In November, Muscat told me he was ready for criticism: ‘I believe pioneers have always encountered resistance.’ The Maltese parliament was certainly furious. MPs resented the €650,000 price tag. (It’s one thing to be a prostitute, another to be a cheap one.) They were unhappy that there was no residence requirement: you could become Maltese without needing to live on the island at all. They feared that too many people would apply, and disapproved of the arrangement with Henley: the company would at once charge clients for its services, review due diligence reports, and administer the programme on Malta’s behalf, pocketing a 4 per cent fee on every approved application. ‘It is as if a teacher who corrects examination papers were told: “I’ll give you 26,000 euros for each student who passes,”’ Jason Azzopardi, a member of the Maltese parliament, said in the local press. Nuri Katz, the CEO of Apex Capital, a rival of Henley’s, was more blunt: ‘The conflict is mind-boggling,’ he told me. ‘They’ve crossed the line – it was a tactical mistake.’
The Times of Malta has reported that hundreds of people – including a Formula One champion, a football player, a pop star and a Chinese billionaire – have already expressed interest. The second passport business tends to attract people with strong persecution complexes who subscribe to a paranoid libertarianism: during my time in Miami, I was told of the imminent downfall of the US Federal Reserve; strongly advised to invest in gold; praised for my failsafe collection of nationalities (Swiss, Canadian, Iranian); and told never, ever to become a US citizen if I wanted to cling to any semblance of personal freedom.
The Maltese opposition didn’t have enough votes in parliament to prevent the passing of the legislation, but they began to negotiate amendments. They made Maltese citizenship almost twice as expensive by adding real estate and bond purchase requirements. Under the revised bill, which still awaits final approval, the number of applicants may be capped at 1800 heads of household. (Malta’s population is 420,000.) A residence requirement has been added, though it is only for a year and applicants won’t have to be physically present the whole time. The opposition also successfully pushed for a list of these new ‘economic’ citizens, as they’re called, to be published. Matthew Ledvina, a tax lawyer in Zurich who handles many expatriations, told me this would be unpopular: ‘Our clients, very wealthy individuals, are asking every day: “How do I protect myself better and more secretly?” So they won’t get behind having their names out there. It’s a shame that it might be sunk. It would have been a nice programme for the right kind of client.’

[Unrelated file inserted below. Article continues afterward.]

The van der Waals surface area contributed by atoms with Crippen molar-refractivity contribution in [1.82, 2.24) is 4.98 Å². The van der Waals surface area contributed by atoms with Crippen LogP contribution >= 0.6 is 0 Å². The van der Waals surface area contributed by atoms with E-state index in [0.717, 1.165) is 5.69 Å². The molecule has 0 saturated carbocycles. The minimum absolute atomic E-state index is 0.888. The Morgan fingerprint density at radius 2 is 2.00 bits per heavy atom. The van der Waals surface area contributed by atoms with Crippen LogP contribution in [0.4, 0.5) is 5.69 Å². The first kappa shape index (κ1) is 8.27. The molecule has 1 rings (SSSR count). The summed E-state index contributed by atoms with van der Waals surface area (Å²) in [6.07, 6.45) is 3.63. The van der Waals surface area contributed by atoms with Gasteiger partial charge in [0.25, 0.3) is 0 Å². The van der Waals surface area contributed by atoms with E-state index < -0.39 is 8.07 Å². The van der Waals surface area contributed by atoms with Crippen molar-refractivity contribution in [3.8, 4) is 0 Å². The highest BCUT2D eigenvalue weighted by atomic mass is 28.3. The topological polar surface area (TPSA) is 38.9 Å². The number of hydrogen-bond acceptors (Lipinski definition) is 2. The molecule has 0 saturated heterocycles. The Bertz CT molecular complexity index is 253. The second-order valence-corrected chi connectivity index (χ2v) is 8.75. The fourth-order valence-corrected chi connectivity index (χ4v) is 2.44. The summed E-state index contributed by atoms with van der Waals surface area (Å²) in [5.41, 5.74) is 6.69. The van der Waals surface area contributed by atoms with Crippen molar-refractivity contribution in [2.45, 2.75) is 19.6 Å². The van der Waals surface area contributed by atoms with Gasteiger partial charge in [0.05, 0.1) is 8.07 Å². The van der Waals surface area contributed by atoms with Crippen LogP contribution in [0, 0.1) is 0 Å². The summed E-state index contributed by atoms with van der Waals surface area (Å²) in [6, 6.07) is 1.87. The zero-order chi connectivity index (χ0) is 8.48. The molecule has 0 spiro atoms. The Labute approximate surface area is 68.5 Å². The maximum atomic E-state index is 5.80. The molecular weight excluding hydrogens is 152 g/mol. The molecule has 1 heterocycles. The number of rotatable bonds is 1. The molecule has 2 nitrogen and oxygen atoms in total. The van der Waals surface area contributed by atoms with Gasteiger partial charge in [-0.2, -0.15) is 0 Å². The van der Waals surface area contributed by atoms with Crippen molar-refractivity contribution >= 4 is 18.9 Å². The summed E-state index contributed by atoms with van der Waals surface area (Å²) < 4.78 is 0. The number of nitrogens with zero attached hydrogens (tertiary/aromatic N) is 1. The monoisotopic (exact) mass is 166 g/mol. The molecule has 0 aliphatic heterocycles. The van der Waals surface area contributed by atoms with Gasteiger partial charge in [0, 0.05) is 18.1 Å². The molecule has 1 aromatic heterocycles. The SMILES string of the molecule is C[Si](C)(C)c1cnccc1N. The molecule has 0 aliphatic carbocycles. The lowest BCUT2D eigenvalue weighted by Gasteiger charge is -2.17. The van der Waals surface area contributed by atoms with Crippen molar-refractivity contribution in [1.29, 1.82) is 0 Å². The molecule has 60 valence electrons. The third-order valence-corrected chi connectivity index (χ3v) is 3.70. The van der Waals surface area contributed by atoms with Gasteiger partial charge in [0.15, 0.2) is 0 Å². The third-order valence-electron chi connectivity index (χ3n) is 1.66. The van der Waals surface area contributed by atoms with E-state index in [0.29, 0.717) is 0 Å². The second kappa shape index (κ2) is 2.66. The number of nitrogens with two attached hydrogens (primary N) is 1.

Brussels wasn’t impressed by Malta’s actions either. After weeks of heated private meetings, the European Commission met on 15 January to discuss whether citizenship by investment ‘undermines the very concept of European citizenship’. (The answer was a resounding yes.) The next day, representatives voted on a motion opposing the sale of citizenship in the EU by a margin of 560 to 22, with 44 abstentions. ‘It is legitimate to question whether EU citizenship rights should merely depend on the size of someone’s wallet or bank account,’ Viviane Reding, the EU justice commissioner, said. But it’s entirely up to sovereign states to decide who they let in, and who they keep out. EC votes are non-binding, and while the EU has regulatory powers over trade and currency, it has no control over member states’ immigration policies, which are a relic of Europe’s Westphalian past. Besides, it wouldn’t be hard to argue that the EU should be happy for its member states to raise money and avoid bankruptcy.
Now that states compete for manufacturing contracts, company headquarters and tax dollars, why wouldn’t they compete for citizens too? The involvement of the private sector is only a logical next step. ‘It’s not about selling citizenship,’ Muscat told me. ‘We’re looking at it as strategic partnership with new citizens. In ten years’ time people will look at this programme as something that was so obvious and that needed to be done, so we’re glad we’re first. It’s part of the equation that we get criticised. Very soon, we’ll get followed.’